Gera made a rolling motion with her fingers, urging the woman to continue on to the important part.
“They roughed me up a bit and took the bag, and…well, I cursed them in the name of the Raven Queen, that”—her voice grew quiet, her eyes searching the room, looking everywhere except Gera—“they would never sleep peacefully again.”
Gera almost choked on her own spit. “You did what?” she asked hoarsely. “Do you know how dangerous that was?”
Mrs. Dotts ducked her head. “It was foolish of me, I know. I thought maybe I would go home and burn some incense while saying a prayer. I never expected…”
“What happened? Was she angry?”
“She wasn’t, or at least not at me. I didn’t even see her at first. Her…companion, the bird creature made of darkness, arrived first. It rose up out of the shadows on the dark side of the alley. The two mooks didn’t notice it at first, and it just stood there looking at us. Then it moved forward and…” She shuddered. “I think it cursed one of the men. It grabbed his head with these long, bony claws. He tried to dodge, but its thumb sank right in through his skull like it wasn’t even there. I was expecting him to die, but…there wasn’t any wound. I think maybe…maybe it was depositing the nightmares inside, just like I threatened that I would pray for her to do.”
Gera shuddered as phantom fingers of cold trailed down her back.
“They stopped attacking, but it was like they were frozen. And suddenly the Raven Queen was there, in the same spot the shadow being had risen before. I didn’t notice her arrive. She might have even been there all along, because even when I knew she was there my eyes wanted to look away.”
“Quite possible,” Gera agreed, remembering the Raven Queen’s disconcerting presence all too well.
“So she told them to leave me be and go home. They turned to run right away, but one was still holding my bag, and her shadow companion…it moved to cut off their escape, moving so fast I could barely see it. Faster than a horse at full gallop, faster than a flying bird. It actually blurred. They had no chance of escape. It made them drop the bag, and I think it was satisfied then because it sank back into the ground and disappeared. I checked the bag afterward, and everything seemed normal, but I’m pretty sure the creature touched the package. I hope that won’t be a problem?”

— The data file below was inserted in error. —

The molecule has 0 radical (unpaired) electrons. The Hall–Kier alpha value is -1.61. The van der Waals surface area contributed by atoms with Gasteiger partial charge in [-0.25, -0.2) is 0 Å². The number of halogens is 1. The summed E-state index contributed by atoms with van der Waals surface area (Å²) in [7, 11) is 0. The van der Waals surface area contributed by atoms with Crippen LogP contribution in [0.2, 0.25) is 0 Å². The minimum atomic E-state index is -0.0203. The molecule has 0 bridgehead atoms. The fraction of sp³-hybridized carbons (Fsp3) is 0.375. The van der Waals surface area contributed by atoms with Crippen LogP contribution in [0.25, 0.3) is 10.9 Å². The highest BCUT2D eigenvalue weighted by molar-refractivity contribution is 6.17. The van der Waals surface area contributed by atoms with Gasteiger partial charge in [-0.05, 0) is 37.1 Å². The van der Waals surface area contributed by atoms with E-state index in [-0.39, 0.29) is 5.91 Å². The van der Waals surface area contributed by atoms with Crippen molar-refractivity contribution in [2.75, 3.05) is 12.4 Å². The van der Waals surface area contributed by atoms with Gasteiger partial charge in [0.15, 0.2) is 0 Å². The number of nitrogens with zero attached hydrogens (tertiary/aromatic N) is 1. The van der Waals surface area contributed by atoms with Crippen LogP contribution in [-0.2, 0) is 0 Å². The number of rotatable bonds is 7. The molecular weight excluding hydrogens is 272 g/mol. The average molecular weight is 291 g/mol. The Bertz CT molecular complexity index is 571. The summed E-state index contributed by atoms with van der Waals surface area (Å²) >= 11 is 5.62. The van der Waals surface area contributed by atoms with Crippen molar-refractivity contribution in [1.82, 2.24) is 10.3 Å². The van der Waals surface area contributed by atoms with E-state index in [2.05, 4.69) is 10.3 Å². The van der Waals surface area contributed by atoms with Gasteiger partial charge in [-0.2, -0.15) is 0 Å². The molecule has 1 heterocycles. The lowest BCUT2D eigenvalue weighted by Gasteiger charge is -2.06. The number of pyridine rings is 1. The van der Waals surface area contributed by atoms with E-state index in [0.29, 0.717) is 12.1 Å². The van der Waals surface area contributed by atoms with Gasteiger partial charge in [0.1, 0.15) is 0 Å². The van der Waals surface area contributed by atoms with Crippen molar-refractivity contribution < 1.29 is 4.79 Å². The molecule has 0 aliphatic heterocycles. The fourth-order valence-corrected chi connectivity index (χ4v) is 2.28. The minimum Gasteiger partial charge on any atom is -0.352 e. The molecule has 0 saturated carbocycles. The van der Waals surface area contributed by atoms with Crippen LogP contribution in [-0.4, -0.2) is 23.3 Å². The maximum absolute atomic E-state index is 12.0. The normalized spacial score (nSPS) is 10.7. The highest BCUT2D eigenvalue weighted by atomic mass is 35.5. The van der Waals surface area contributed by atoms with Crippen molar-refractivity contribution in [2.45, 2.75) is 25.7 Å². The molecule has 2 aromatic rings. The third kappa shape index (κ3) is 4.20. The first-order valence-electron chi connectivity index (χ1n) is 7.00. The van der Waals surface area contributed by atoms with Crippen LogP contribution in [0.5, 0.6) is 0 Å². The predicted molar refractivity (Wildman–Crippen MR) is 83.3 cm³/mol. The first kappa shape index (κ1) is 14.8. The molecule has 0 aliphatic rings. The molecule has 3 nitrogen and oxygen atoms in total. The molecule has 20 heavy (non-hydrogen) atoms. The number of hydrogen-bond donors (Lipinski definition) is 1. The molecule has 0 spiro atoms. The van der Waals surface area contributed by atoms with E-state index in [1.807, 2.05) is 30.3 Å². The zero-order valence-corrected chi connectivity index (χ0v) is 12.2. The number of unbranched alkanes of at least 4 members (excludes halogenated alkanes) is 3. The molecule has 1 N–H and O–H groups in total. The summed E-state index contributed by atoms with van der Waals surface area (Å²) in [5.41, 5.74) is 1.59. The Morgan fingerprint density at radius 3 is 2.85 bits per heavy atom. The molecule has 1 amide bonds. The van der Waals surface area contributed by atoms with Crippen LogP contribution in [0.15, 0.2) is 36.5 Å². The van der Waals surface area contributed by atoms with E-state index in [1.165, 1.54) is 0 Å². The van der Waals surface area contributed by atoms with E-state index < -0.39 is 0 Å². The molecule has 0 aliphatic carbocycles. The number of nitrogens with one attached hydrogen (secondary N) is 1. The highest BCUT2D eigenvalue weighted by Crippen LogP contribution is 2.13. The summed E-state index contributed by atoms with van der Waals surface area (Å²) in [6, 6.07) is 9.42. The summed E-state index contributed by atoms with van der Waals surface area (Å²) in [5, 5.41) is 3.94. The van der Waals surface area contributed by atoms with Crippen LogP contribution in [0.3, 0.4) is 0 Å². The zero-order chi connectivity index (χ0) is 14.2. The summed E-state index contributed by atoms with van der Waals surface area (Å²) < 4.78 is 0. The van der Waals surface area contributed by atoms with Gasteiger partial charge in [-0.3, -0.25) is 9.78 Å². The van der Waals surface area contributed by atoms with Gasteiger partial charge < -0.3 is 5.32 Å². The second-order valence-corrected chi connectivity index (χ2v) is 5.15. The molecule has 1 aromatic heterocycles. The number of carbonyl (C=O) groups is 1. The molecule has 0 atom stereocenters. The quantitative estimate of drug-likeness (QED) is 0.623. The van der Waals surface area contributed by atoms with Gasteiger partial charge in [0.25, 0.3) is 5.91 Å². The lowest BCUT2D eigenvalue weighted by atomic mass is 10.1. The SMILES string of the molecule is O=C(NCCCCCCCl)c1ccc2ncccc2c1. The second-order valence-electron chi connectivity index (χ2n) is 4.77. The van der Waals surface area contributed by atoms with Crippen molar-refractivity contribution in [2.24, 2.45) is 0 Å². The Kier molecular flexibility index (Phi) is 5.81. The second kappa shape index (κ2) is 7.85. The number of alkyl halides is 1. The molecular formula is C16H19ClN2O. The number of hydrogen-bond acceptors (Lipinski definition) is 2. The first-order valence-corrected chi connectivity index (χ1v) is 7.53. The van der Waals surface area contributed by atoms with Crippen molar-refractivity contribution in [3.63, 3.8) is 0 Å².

“You delivered it, so it’s out of our hands now. What happened after the shadow being disappeared?”
“The Raven Queen asked me if I was alright, and…I think she offered to walk me home? She told me that I shouldn’t expect her to respond to my prayers every time because she’s not all-powerful, but she just happened to be in the area when I was in need. I thought she would be angry, but she wasn’t.” Mrs. Dotts’ brows shot up as she remembered something. “Oh, and she doesn’t accept offerings, only tributes.”
“What did you give her?” Gera asked gravely.
Mrs. Dotts shook her head. “I owe her a favor now. She said I would know what I needed to do when the moment came, and that there might be some ‘small risk’ involved.”
“That’s it? A small risk specifically?”
“Are you sure?”
“She told me she only takes valuable, interesting tributes from those who can afford them. She knew I couldn’t, so she took a favor instead. And then suddenly, when I looked away for a moment, she disappeared.”